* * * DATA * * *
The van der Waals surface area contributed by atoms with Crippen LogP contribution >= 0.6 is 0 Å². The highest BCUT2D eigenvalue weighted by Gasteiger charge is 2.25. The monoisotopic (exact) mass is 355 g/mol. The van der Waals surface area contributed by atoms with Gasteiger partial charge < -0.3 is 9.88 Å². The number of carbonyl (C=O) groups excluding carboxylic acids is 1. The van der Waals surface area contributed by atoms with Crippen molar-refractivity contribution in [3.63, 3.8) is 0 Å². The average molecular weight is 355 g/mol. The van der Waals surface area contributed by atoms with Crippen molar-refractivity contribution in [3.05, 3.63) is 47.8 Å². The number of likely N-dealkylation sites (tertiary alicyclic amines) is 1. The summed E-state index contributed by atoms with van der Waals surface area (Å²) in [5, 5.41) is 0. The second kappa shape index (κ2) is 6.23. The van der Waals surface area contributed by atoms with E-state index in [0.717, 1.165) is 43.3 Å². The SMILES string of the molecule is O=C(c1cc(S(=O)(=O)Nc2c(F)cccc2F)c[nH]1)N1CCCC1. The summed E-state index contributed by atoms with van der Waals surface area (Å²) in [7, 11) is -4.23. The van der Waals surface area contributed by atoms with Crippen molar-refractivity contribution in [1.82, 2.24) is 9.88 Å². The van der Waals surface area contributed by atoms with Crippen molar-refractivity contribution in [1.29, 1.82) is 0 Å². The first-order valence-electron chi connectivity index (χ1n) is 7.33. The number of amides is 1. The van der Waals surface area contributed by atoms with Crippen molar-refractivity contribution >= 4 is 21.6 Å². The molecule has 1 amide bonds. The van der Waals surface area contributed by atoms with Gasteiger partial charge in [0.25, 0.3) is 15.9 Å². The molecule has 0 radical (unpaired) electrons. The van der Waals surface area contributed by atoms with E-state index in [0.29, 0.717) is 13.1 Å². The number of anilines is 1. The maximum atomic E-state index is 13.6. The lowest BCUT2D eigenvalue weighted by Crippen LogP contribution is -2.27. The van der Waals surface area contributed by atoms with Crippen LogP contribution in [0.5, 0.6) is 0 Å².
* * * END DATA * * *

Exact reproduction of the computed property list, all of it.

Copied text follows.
The van der Waals surface area contributed by atoms with Crippen LogP contribution >= 0.6 is 0 Å². The highest BCUT2D eigenvalue weighted by Gasteiger charge is 2.25. The monoisotopic (exact) mass is 355 g/mol. The van der Waals surface area contributed by atoms with Gasteiger partial charge < -0.3 is 9.88 Å². The number of carbonyl (C=O) groups excluding carboxylic acids is 1. The van der Waals surface area contributed by atoms with Crippen molar-refractivity contribution in [3.63, 3.8) is 0 Å². The average molecular weight is 355 g/mol. The van der Waals surface area contributed by atoms with Crippen molar-refractivity contribution in [3.05, 3.63) is 47.8 Å². The number of likely N-dealkylation sites (tertiary alicyclic amines) is 1. The summed E-state index contributed by atoms with van der Waals surface area (Å²) in [5, 5.41) is 0. The second kappa shape index (κ2) is 6.23. The van der Waals surface area contributed by atoms with E-state index in [0.717, 1.165) is 43.3 Å². The SMILES string of the molecule is O=C(c1cc(S(=O)(=O)Nc2c(F)cccc2F)c[nH]1)N1CCCC1. The summed E-state index contributed by atoms with van der Waals surface area (Å²) in [7, 11) is -4.23. The van der Waals surface area contributed by atoms with Crippen molar-refractivity contribution in [1.82, 2.24) is 9.88 Å². The van der Waals surface area contributed by atoms with Crippen molar-refractivity contribution in [1.29, 1.82) is 0 Å². The first-order valence-electron chi connectivity index (χ1n) is 7.33. The number of amides is 1. The van der Waals surface area contributed by atoms with Crippen molar-refractivity contribution >= 4 is 21.6 Å². The molecule has 1 amide bonds. The van der Waals surface area contributed by atoms with Gasteiger partial charge in [0.25, 0.3) is 15.9 Å². The molecule has 0 radical (unpaired) electrons. The van der Waals surface area contributed by atoms with E-state index in [0.29, 0.717) is 13.1 Å². The number of anilines is 1. The maximum atomic E-state index is 13.6. The lowest BCUT2D eigenvalue weighted by Crippen LogP contribution is -2.27. The van der Waals surface area contributed by atoms with Crippen LogP contribution in [0.5, 0.6) is 0 Å².